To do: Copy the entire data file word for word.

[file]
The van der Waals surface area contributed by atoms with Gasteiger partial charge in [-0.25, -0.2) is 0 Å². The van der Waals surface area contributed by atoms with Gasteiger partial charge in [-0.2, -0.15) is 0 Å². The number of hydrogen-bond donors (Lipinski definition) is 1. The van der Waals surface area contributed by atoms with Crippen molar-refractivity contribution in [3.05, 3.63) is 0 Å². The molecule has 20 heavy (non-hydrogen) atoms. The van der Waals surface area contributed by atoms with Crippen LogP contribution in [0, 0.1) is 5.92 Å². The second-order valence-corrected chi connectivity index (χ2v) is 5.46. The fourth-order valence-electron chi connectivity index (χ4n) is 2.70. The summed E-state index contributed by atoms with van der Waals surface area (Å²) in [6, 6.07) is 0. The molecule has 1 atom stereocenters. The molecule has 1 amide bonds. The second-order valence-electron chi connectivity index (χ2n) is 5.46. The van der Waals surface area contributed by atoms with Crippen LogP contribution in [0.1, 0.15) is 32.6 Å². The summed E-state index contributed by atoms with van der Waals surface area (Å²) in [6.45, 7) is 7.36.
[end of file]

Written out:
The van der Waals surface area contributed by atoms with Gasteiger partial charge in [-0.25, -0.2) is 0 Å². The van der Waals surface area contributed by atoms with Gasteiger partial charge in [-0.2, -0.15) is 0 Å². The number of hydrogen-bond donors (Lipinski definition) is 1. The van der Waals surface area contributed by atoms with Crippen molar-refractivity contribution in [3.05, 3.63) is 0 Å². The molecule has 20 heavy (non-hydrogen) atoms. The van der Waals surface area contributed by atoms with Crippen LogP contribution in [0, 0.1) is 5.92 Å². The second-order valence-corrected chi connectivity index (χ2v) is 5.46. The fourth-order valence-electron chi connectivity index (χ4n) is 2.70. The summed E-state index contributed by atoms with van der Waals surface area (Å²) in [6, 6.07) is 0. The molecule has 1 atom stereocenters. The molecule has 1 amide bonds. The second-order valence-electron chi connectivity index (χ2n) is 5.46. The van der Waals surface area contributed by atoms with Crippen LogP contribution in [0.1, 0.15) is 32.6 Å². The summed E-state index contributed by atoms with van der Waals surface area (Å²) in [6.45, 7) is 7.36.